The Random Comic Strip

The Random Comic Strip

Words to live by...

"How beautiful it is to do nothing, and to rest afterward."

[Spanish Proverb]

Ius luxuriae publice datum est

(The right to looseness has been officially given)

"Everyone carries a part of society on his shoulders," wrote Ludwig von Mises, "no one is relieved of his share of responsibility by others. And no one can find a safe way for himself if society is sweeping towards destruction. Therefore everyone, in his own interest, must thrust himself vigorously into the intellectual battle."

Apparently, the crossword puzzle that disappeared from the blog, came back.

Saturday, April 11, 2009

What's In It For Me?

I have a cynical nature. I blame that on heredity and upbringing. My father was a cynic. Some might say he was a pessimist. He certainly never viewed the world through rose colored glasses... the rose colored glasses belonged to my mother. My father assumed that the odds were stacked against him, that he'd never get a break (was amazed when he did), and that the best he could hope for was to not end up in the poor house. He didn't. But he also didn't die rich.

That didn't mean he gave up. It only meant that he saw life as hard. And that he had to work hard to get by. He wasn't born with a leg up on life.

My mother, on the other hand, was a dreamer. Someone who always had hopes for riches and the good life. No matter what happened, she thought things would improve. They were polar opposites, personality-wise.

My two older siblings inherited my mother's nature, I got stuck with my father's. But I also developed a curiosity about why we perceive things the way we do. And why we do things.

One of the things that both my parents shared was generosity. My mother would give you her last dollar if you needed it. My father wouldn't but he would help you earn one. Or he'd hire you to do some job so you would earn it. Or he'd help you fix what's broken, or help paint your house (or paint it for you if you weren't up to it physically), things like that. He'd give you his labor more often than his money.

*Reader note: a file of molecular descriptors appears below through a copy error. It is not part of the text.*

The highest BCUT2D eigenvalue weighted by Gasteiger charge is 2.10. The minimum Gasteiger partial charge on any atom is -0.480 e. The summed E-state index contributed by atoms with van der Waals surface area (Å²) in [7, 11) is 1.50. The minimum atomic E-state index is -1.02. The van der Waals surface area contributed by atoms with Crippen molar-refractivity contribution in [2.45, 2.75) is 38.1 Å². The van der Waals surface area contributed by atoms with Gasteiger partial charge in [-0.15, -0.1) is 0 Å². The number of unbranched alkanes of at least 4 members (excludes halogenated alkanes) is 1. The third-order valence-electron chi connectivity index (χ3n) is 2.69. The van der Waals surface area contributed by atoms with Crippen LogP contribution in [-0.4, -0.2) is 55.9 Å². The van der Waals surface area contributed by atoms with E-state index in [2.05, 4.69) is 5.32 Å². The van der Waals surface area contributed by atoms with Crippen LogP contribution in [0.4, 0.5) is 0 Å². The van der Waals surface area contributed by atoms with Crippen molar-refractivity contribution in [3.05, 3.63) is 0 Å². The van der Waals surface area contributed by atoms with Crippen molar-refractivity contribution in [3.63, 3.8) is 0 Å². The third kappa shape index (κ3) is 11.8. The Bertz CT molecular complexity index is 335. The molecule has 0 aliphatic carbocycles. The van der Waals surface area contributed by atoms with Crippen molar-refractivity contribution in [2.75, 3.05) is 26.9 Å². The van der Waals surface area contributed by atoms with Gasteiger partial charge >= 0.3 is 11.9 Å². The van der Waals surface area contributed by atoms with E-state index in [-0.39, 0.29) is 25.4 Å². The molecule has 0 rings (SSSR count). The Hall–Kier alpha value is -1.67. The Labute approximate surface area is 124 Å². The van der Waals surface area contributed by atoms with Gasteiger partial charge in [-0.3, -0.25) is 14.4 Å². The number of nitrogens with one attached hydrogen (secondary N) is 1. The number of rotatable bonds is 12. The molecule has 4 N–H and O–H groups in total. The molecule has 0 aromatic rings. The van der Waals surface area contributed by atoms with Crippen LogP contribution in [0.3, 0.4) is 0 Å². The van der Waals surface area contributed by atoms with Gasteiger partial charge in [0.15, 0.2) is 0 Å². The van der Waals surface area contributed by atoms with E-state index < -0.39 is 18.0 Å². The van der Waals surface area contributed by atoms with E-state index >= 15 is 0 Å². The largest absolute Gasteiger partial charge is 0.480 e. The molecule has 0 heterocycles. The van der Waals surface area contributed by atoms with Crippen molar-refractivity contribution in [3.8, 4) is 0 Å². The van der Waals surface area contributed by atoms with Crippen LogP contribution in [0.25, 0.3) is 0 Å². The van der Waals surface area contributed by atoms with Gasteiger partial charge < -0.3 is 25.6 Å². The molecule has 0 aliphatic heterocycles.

This led me to wonder about why we give to charities, or help those in need, or take a chance on someone. Basically, I wanted to understand what is called altruism.

The dictionary defines it this way:

1 : unselfish regard for or devotion to the welfare of others

2 : behavior by an animal that is not beneficial to or may be harmful to itself but that benefits others of its species.

Which says nothing about why people behave that way. As a cynic, I am suspicious of altruistic behavior. This is because I assume people always seek a reward for good behavior. We are trained that way from early childhood.

Our parents buy us toys or candy if we're good. The whole concept of Santa Claus perpetuates that. If you're good, you get nice presents. If you're bad, you get a lump of coal. I don't actually know any kid who ever got a lump of coal, of course, but still...

Oh, there are some physical rewards for altruism. Dinners in your honor, plaques and other tokens of esteem, well wishes from others and the best of all; the "debt of gratitude." You get favors in return. You gain a little power over others. You get elevated above the "little people". You get praise and people look up to you.

But that doesn't explain the anonymous do gooder. Why, with no dinners, awards, or future favors likely to follow, does he do it?

Well, I think he does get rewarded. I think he gets a rush of endorphins, perhaps. We certainly feel good about being kind or generous, especially if we had to make some kind of sacrifice to do so. Even if no one else ever sees it or hears about it. Even if we expect to die in the process. And I think there is conditioning by society involved in creating the anonymous do gooder.

But, I hear you asking in your mind, what about the guy who reasonably expects to die in the process? The guy who falls on a grenade to save his squad, the 180 or so at the Alamo?

We award medals posthumously. We regale children with tales of self-sacrifice. We extol the virtues of those who perform such sacrifices. This builds within us a belief that it is something wonderful. Some research suggests it may have a biological basis.

The above is just something to consider. It came to mind when I was asked if there was anything I wasn't cynical about.

I answered honestly.

Footnote: If you read the research link above, you might also consider searching for images of "altruism" and clicking on a few of the ones that catch your eye. I found that there have been a lot of blogs and opinion columns about altruism and that altruism is a very complex subject. Much more complex and ingrained in our lives than my simple blog reveals.


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